The Villagers of Iceshire are certain they are hearing the gurgling and moaning of the undead in the snow capped woodlands that surrounds their tiny civilization. Some of the citizens believe a Liche, spoken of in legends, is trying to acquire what he desperately seeks: the Gray Pearl. An amulet possessing the divine powers of creation.
I know that “What does OSR mean?” is a hot button topic in some circles. In a related note, is an adventure a “Swords & Wizardry Adventure” if it contains S&W stats? Are there any other requirements? I don’t know. It seems like there’s a Spirit of the Law and Letter of the Law thing going on. This is a linear scene-based adventure that uses S&W stats but does not follow the S&W treasure guidelines. Also it’s linear & scene based. It’s got some decent imagery, especially with the monsters, but 8 linear scene encounters, half with large groups of ghouls, half with “and then after you kill them 4 more come rushing in” just doesn’t seem like the spirit of S&W to me.
Adventures like this are why I write reviews. I have certain expectations and when they are not met I tend to feel cheated. This thing is not what I expect when I buy a S&W adventure. It may be fine on its own (it’s not) but you should know what you are getting before you buy. Especially at the $4 or $5 price point on RPGNoW.
A monastery/religious village is having trouble meditating at night because of the increasing moans coming from the forest. The Moans of the Dead! (It sounded better in my head, in a cheesy 50’s way.) There’s about a page of background before it jumps into the encounters, which are one page per encounter. The introduction is ok. it’s nicely terse and evocative, but is missing a few things. Like a map. (Remember, Scene based! in a village?) The name of the bad guy is buried further in the adventure, even though the priest briefs you at the start. A little more on the village would have been nice at the start, to get things oriented.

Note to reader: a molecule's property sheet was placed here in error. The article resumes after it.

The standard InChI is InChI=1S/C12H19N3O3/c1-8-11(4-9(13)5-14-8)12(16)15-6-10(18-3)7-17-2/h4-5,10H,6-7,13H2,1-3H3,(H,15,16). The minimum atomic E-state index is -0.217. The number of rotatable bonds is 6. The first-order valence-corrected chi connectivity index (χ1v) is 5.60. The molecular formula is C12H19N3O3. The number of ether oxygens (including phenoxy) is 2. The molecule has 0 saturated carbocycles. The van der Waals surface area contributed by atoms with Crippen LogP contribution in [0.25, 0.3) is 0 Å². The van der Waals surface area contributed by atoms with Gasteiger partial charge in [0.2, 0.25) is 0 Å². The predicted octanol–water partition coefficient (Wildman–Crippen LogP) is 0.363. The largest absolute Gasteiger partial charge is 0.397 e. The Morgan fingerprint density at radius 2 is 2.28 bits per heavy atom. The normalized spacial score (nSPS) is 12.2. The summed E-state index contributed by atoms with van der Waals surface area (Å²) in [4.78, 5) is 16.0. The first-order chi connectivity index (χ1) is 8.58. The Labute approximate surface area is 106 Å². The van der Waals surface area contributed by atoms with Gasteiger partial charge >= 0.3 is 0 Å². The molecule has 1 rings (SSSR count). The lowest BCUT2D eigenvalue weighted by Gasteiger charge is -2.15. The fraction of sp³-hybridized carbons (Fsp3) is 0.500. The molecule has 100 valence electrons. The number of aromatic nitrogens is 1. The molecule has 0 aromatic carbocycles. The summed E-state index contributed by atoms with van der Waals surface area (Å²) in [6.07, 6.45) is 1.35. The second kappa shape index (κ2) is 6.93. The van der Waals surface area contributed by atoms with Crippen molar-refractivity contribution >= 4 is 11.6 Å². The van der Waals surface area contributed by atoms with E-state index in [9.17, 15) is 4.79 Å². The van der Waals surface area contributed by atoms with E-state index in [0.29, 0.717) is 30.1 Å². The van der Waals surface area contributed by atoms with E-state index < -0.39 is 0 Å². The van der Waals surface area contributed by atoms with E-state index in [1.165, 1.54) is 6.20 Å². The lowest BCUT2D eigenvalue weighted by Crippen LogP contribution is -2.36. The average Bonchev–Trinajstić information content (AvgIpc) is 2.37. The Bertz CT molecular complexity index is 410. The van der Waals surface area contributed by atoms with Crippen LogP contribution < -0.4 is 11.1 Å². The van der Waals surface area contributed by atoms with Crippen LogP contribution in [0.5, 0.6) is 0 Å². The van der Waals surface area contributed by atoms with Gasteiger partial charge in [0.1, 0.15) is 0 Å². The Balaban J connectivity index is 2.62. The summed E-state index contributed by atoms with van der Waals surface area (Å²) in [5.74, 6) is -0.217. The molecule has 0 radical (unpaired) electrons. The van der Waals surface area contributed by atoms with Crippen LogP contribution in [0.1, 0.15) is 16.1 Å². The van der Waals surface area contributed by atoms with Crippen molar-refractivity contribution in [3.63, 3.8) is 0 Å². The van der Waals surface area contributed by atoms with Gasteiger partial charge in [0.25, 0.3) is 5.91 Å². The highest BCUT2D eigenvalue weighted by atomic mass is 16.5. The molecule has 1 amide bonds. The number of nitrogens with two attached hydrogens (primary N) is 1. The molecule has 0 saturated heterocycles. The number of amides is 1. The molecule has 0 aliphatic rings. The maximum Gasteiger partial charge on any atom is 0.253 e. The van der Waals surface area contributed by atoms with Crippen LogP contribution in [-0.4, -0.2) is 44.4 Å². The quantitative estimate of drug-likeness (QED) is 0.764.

The eight encounters all have the same qualities. Props for consistency, even if they are not great. At least the review will be shorter. 🙂
There’s a section of read aloud. it’s about four sentences each, but quite long sentences. There’s usually one good descriptive line in it. “Pale white boney hands reach out from the earthy graves!” or “in the distance you hear the screams of the villagers and the moans of the dead.” This will be followed by a description of the battle about to take place. There’s ALWAYS a battle. “3 tentacles attack” or some such. Then there’s the monster stat block and description (again, nice monster descriptions!) and a couple of sentences on tactics (which usually has a good evocative line: “they claw wildly with their bony fingers”, or some such. I liked it.Then there’s a section on treasure. “A silver ring and 14 cp.” or “12gp and 22 sp.” There tend to be large groups of monsters, especially ghoul-like things with paralyzation abilities, and after you kill the first batch another batch then shows up.
You should be recognizing some issues about now. Not enough treasure. Forced combats supported by the scene-based and format and lack of a map. Lots of tough creatures. Lack of agency in the second group showing up in a programmed fashion. In addition there is another railroad with the priest showing up later dead. That’s a typical plot-based problem that doesn’t account for the party not following the plan the designer had.
I REALLY like the creativity of the non-book monsters. (I didn’t go into them, but they are really good, non-standard, creepy, and well described.) I like the sentence or two of evocative text in each encounter. But the rest of the text is just filler. Stylistically, this feels like a Pathfinder or 4e adventure than it does a S&W adventure.
This is available on DriveThru.